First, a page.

From the teacher’s perspective……
“The stakes aren’t high enough” can be “code” for:
- I can’t think of anything useful to say….so I’m saying this. For now.
- I want you to take you down a peg so that I can then build you up and proclaim “look what I just did!”
- I don’t fully believe you, and can’t really zero in on what’s wrong….but I have to say something!
- The actor is not prepared, training-wise and technique-wise, to attempt deeper work
Teachers: My advice? Take time to think before you offer up a general and all-encompassing critique that’s short on really useful specifics. Let it settle in. Jeffrey Tambor, long-time friend and wonderful acting teacher would sometimes take an enormous amount of time before he commented on a scene. He just sat in silence, and didn’t speak until he had something useful to say. I have tried to emulate his thoughtfulness.
Actors: Lead a fully examined life. If you marry that with highly developed skills – the stakes will take care of themselves. Strive to be more than someone who hides behind a commitment to “the work.” Take no shortcuts to acquiring the technical skills that an actor needs: deep text analysis, strong vocal work, and fully integrated physicality appropriate to the role, and the world of the scene. And….remember, it should be FUN, even in its intensity.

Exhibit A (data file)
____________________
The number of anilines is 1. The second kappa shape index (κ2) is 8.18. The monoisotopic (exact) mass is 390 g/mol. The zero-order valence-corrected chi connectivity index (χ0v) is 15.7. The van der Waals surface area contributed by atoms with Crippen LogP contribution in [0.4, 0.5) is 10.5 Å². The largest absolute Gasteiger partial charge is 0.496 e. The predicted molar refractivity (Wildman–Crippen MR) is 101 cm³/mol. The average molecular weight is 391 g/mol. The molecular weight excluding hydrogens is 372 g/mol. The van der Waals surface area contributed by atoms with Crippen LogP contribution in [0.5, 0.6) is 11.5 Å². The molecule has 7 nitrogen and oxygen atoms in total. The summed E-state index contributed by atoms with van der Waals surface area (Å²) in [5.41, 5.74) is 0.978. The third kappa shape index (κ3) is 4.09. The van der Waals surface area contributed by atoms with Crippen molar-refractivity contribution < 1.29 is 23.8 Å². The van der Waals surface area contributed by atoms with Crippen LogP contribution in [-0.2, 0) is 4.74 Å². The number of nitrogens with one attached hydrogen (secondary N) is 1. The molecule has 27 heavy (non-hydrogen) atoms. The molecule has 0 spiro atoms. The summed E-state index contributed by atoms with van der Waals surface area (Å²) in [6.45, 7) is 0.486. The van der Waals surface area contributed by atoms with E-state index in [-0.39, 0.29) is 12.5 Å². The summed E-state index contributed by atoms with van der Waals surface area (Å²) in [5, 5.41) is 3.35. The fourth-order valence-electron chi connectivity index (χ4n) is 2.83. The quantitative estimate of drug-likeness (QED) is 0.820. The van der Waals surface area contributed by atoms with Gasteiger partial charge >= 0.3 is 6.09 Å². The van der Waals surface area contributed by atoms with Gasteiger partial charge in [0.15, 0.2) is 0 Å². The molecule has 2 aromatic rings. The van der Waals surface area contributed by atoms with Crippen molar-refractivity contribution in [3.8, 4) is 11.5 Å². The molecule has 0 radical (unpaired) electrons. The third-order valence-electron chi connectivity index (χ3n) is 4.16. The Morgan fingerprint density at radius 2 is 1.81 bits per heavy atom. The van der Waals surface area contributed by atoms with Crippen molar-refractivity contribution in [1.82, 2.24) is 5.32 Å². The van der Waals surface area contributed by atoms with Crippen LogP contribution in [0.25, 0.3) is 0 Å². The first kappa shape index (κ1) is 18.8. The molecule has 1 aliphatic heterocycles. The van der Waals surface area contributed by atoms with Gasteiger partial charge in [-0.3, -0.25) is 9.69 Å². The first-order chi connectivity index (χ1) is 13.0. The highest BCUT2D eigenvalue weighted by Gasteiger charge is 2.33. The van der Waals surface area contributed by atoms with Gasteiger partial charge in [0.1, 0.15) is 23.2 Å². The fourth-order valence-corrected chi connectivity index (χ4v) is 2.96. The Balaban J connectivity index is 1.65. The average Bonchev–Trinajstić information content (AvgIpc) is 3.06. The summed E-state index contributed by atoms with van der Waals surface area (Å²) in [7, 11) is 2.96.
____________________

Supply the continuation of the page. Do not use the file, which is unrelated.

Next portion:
- To be treated with empathy
- To be treated like adults, not children
- To have real expectations placed on them
- High standards
- Laser-like focus
- Dedication to the work and to their life as artists
- Real foundational training
- To retain their sense of play
- Multiple strategies (within the scene, the career, and the life)
- Strong technique vocally and physically
- FULL understanding and exploration of the text
When I began to teach, someone I respect quite a bit offered up this advice: “Be brutal. Be tough with them. Take no prisoners”. This was well-intentioned, but off the mark – at least for me.
The world will be brutal enough with most artists – real success being an ever-changing challenge. I have gotten far better results with kindness, real specificity, humor, technical adjustments, encouragement….all wrapped in a package of high expectations and high standards.
“It’s all about the work” – that’s true if the work is aligned with dedication, real skill, humor, drive, focus, and a template for success. Actors and teachers (of which I am both) – beware the platitudes, the generalities, and the happy feel-good psycho-babble. It doesn’t help.
It’s like building a house: it takes time, planning, a great foundation, patience, and artistry – never forget that.